The Collaboratory Practice
The Collaboratory Practice
The “collaboratory” is an open-space, creative method for hosting meaningful conversations where various stakeholders tap into the collective intelligence to generate solutions to complex problems.
Business School Lausanne, has enthusiastically embraced the “collaboratory” method in running community events since early 2013.
The idea originates from the visioning work of a large group of people – including scholars, artists, consultant, students, activists, and other professionals – who worked together on the 50+20 initiative aiming at radically transforming management education.
By fusing two elements, “collaboration” and “laboratory”, the word “collaboratory” suggests the construction of a space where people explore collaborative innovations. “The laboratory also nicely implies a notion of exploration and experimentation, thus staying clear of the notion of perfection or standardization,” explains BSL’s Dean, Dr. Katrin Muff. Dr. Muff edited and co-authored “The Collaboratory” book (Greenleaf Publishing, July 2014) which introduces the “collaboratory” concept and offers practical recommendations on adopting this engagement process to harness collective intelligence.
“The philosophy of the collaboratory involves a facilitated circular space that is open to stakeholders to meet and discuss burning societal issues. It is an open space for all stakeholders where action learning and action research join forces, and students, educators, and researchers work with members of all facets of society to address current dilemmas.” – suggests Dr. Muff in defining what “collaboratory” really means. “It is a place where people can think, work, and learn together to invent their common future,” she continues to explore the concept.
Facilitators of thus collective process are highly experienced coaches who act as lead learners and guardians of the collaboratory space. They see themselves as transient gatekeepers of a world in need of new solutions. Subject experts are responsible for providing relevant knowledge and contributing it to the discussion in a relevant and pertinent matter.
The collaboratory idea has been picked up by various individuals and organizations that represent the education, business, NGO, and social enterprise communities and advocate the benefits of collective thinking in making the world a better place.
More and more people today recognize that the problems we face will require an order-of-magnitude increase in our capacity to collaborate across all manner of institutional, national, sectoral, and cultural borders. But I fear the gap between rhetoric and reality will sink this ship before if ever gets out of port – unless the emerging insights from master practitioners like those in The Collaboratory spread quickly.- Peter Senge, MIT and the Society for Organizational Learning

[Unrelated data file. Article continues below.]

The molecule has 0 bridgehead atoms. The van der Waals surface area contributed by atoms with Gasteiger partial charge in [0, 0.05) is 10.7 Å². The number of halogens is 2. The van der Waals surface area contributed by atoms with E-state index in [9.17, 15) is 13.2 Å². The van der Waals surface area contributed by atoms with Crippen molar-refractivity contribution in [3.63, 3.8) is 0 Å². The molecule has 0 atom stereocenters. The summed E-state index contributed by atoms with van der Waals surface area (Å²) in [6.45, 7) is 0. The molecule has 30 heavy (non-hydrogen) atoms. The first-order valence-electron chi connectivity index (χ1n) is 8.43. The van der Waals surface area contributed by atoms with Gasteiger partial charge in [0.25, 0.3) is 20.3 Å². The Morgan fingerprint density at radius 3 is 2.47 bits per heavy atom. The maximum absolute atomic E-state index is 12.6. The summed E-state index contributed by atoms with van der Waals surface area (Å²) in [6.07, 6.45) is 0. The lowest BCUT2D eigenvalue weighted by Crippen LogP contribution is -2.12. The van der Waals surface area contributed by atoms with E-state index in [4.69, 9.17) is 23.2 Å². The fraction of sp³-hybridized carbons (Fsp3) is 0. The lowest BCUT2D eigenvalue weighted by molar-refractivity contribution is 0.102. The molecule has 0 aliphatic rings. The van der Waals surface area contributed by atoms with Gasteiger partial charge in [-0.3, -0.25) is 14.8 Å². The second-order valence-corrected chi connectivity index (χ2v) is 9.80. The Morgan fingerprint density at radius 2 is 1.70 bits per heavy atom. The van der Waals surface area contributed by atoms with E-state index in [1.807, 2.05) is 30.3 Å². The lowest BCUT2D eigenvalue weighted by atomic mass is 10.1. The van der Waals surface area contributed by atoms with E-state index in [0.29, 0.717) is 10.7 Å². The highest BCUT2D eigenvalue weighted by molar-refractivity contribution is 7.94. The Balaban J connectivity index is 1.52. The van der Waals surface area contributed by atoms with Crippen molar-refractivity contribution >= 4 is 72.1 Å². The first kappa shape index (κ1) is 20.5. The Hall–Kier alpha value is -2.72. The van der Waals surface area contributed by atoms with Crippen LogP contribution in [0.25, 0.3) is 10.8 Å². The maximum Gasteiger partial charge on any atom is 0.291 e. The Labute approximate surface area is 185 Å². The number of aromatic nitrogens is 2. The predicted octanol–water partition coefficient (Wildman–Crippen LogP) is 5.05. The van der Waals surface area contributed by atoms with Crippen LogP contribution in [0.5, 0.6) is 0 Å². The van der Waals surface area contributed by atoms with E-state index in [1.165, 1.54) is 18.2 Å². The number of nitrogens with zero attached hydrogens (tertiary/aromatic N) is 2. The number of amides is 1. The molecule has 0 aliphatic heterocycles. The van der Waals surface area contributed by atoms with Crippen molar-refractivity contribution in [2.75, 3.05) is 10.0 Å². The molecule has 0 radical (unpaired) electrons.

Every few years a new technology energizes the field of planned change. The Collaboratory is the latest example. Every change agent needs to read this book. – Robert E. Quinn, Margaret Elliott Tracy Collegiate Professor in Business Administration & Professor of Management and Organizations, University of Michigan
Collaboration and Co-creation are needed NOW; this book provides the practical tools for making change happen – Jean-Paul Jeanrenaud, Director, One Planet Leaders, WWF International
About “The Collaboratory” book
“The Collaboratory: A co-creative stakeholder engagement process for solving complex problems” (Greenleaf Publishing, July 2014) explores the transformation that emerges when groups spread around the world working on similar issues discover synchronicities, often cross-pollenating, and collaborate rather than compete.
Offering practical recommendations and benefits, and bringing together insights from a range of experienced academics, practitioners and facilitators, The Collaboratory is a handbook for experienced or aspiring practitioners in all fields of change: in society, in organizations of all kind and in the field of education.
The book is co-written by twenty-four contributing authors. Contributors include Thomas Dyllick, Mark Drewell, John North, Paul Shrivastava, Ronald Fry, Caroline Rennie, Claire Maxwell and Jonas Haertle.
It was also recommended by Peter Senge, MIT and the Society for Organizational Learning: “More and more people today recognize that the problems we face will require an order-of-magnitude increase in our capacity to collaborate across all manner of institutional, national, sectoral, and cultural borders. But I fear the gap between rhetoric and reality will sink this ship before if ever gets out of port – unless the emerging insights from master practitioners like those in The Collaboratory spread quickly.”
Leadership in Transition
The Leadership in Transition (LiFT) projects is working on further advancing the Collaboratory methodology and practice in four European partner institutions (Norway, Germany, Sweden, Austria).
Business School Lausanne runs Collaboratory trainings for future change agents. Today the world needs leaders that are capable to engage beyond the borders of their organizations. Knowing how to deal with internal strategies and tactics is not sufficient to tackle the global wicked problems that are forcefully changing the world in directions not desirable for any stakeholder. The Collaboratory is an incredibly powerful tool that enable change agents to facilitate solutions that have a much higher impact as they emerge from the future rather than the past. The participation to this training will equip future Change Agents with the competencies and learning dimensions to be mindful callers and participants of transformative Collaboratories.
Business School Lausanne can recognize 2 ECTS credits for the complete training that include the participation to a Collaboratory event.
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